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A Portrait of America’s Catholic Church

In 1846, the Lowell Courier Journal, a Massachusetts newspaper, wrote of “a magnificent Catholic Church to be built at Washington, D.C.… from the subscriptions of every Catholic Parish in America.”

Decades would pass before construction began on this Catholic monument dedicated to the Blessed Virgin Mary; it wasn’t until 1920 that the foundation stone was placed for the National Shrine – and not until 1959 that the superstructure was completed. Today, it is known as the Basilica of the National Shrine of the Immaculate Conception a “distinctively American” marvel of architecture and the largest church in North America.

As we celebrate Independence Day this week, we invite you to reflect upon the heritage of the Basilica, its path from conception to completion, and what is means to be “America’s Catholic Church.”

Bishop Thomas ShahanThe Founder of the National Shrine

The name Thomas Shahan may not be familiar to many American Catholics. Yet without Bishop Thomas Shahan, “America’s Catholic Church” would not exist as we know it today. The visionary behind the National Shrine, Bishop Shahan guided it from conception to construction. It was Shahan who first presented a plan for a national church in honor of the Blessed Mother in Washington, D.C. to Pope Pius X in 1913. In response, the Holy Father gave his apostolic blessing and a personal contribution.

Bishop Shahan sought an aesthetic that would reflect the patristic understanding of beauty and eternal truth, and was actively involved in the construction of the National Shrine until his death on March 9, 1932. To this day, Bishop Shahan remains the only person to be interred at the Basilica; his body is three feet directly beneath the sarcophagus in the Ave Maria Chapel, which he himself named.

Basilica SketchThe Architectural Vision of the National Shrine

Some of the earliest ideas for the church envisioned a Gothic cathedral, but as a scholar and historian, Bishop Shahan felt that the contributions of the modern age could not compete with the basilicas of early Christianity and the cathedrals of the Middle Ages. He envisioned a style combining the symmetry and eloquence of the ancient basilica (Romanesque) with the mystical language of the mosaic and the triumph of the dome (Byzantine).

Architects ultimately settled on this Romanesque-Byzantine fusion in order to create an original design that was “sunk in tradition yet distinctively American.” The Romanesque-Byzantine style was also chosen to be distinct from the Washington National Cathedral, the Gothic Episcopalian cathedral whose construction was underway at the time.

Pope Francis at the Basilica The Basilica’s Mission and Role in American Catholicism

The Basilica has been at the center of many monumental moments for American Catholicism. Pope FrancisPope Benedict XVISaint Pope John Paul II, and Saint Mother Teresa of Calcutta, among others, have visited the Basilica. And in 2015, Pope Francis presided over the first canonization ever to take place on American soil, that of Saint Junípero Serra in an outdoor Mass.

The Basilica is the nation’s preeminent Marian Shrine, dedicated to the patroness of the United States—the Blessed Virgin Mary under her title of the Immaculate Conception. As a place of worship, pilgrimage, evangelization, and reconciliation, this National Shrine offers the occasion for one’s deepening conversion, a step forward in the journey to God, with Mary as a model for that journey. It is here at Mary’s Shrine that pilgrims and visitors may encounter Christ through the Word, the Sacraments, popular Devotions, and His Blessed Mother.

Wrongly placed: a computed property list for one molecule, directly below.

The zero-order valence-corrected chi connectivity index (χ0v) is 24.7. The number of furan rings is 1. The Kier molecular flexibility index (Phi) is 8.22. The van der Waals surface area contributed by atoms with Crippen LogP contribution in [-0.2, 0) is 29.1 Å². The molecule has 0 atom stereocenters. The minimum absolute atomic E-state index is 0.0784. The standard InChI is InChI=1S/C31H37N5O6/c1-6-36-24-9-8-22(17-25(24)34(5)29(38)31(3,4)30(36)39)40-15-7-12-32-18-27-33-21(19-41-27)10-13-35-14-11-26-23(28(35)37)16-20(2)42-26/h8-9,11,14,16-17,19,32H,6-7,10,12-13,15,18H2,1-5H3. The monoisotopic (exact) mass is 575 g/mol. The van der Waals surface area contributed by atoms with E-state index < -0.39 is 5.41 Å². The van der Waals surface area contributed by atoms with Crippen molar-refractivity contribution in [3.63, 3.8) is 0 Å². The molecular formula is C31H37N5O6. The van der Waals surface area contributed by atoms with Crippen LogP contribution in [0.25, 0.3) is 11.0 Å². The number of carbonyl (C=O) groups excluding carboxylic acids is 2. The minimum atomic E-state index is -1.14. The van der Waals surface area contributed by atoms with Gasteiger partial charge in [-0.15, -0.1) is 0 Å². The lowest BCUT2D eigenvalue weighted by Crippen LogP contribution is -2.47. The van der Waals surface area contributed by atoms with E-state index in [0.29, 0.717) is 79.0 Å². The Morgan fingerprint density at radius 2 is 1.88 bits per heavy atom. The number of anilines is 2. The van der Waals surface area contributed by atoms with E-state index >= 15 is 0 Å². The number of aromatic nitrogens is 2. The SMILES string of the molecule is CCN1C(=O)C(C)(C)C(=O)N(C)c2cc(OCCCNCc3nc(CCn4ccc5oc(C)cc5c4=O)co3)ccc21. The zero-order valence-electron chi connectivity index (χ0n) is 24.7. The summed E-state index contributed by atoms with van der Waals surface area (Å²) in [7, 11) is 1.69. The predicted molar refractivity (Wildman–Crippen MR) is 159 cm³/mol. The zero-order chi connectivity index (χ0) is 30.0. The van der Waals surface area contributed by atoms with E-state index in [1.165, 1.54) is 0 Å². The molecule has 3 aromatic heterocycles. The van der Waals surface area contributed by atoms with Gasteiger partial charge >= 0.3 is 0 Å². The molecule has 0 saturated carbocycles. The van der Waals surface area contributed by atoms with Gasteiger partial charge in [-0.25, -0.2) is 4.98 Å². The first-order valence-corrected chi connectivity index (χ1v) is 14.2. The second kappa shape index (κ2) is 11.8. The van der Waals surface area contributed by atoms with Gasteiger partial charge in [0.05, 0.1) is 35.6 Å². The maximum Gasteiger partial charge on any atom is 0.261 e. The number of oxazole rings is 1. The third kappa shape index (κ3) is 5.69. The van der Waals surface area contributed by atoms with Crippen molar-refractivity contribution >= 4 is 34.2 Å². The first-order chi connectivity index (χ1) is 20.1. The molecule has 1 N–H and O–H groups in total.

Basilica aerial The National Shrine Today

Not only is the Basilica the largest Roman Catholic church in North America – it is also among the ten largest churches in the world. It contains the world’s largest collection of contemporary ecclesiastical art and is constructed entirely of stone, brick, tile and mortar—without structural steel beams, framework or columns. Today, the completed structure is comprised of 11.5 million bricks and 10,000 cubic yards of concrete, and new mosaics are continually added year after year. Nearly 1 million visitors come annually to see the 80+ chapels and oratories relating to the Blessed Mother and peoples from countries around the world.

The Basilica is proud to honor the United States’ rich heritage as the great melting pot with art and architecture representing peoples from every corner of the globe. As Saint Pope John Paul II remarked during his 1979 visit: 

“This Shrine speaks to us with the voice of all America, with the voice of all the sons and daughters of America, who have come here from the various countries… When they came, they brought with them in their hearts the same love for the Mother of God that was characteristic of their ancestors and of themselves in their native lands. These people, speaking different languages, coming from different backgrounds of history and traditions in their own countries, came together around the heart of a Mother they all had in common.”

Learn more fun facts about America’s Catholic Church in our post “10 Things You Didn’t Know About the Basilica.”


Rohling, Geraldine M., PhD, MAEd. The Basilica of the National Shrine of the Immaculate Conception: Guide and Tour BookWashington, D.C.: Basilica of the National Shrine of the Immaculate Conception, 2018.

Rohling, Geraldine M., PhD, MAEd. Jubilee 2009: A Photographic History of the Basilica of the National Shrine of the Immaculate Conception.

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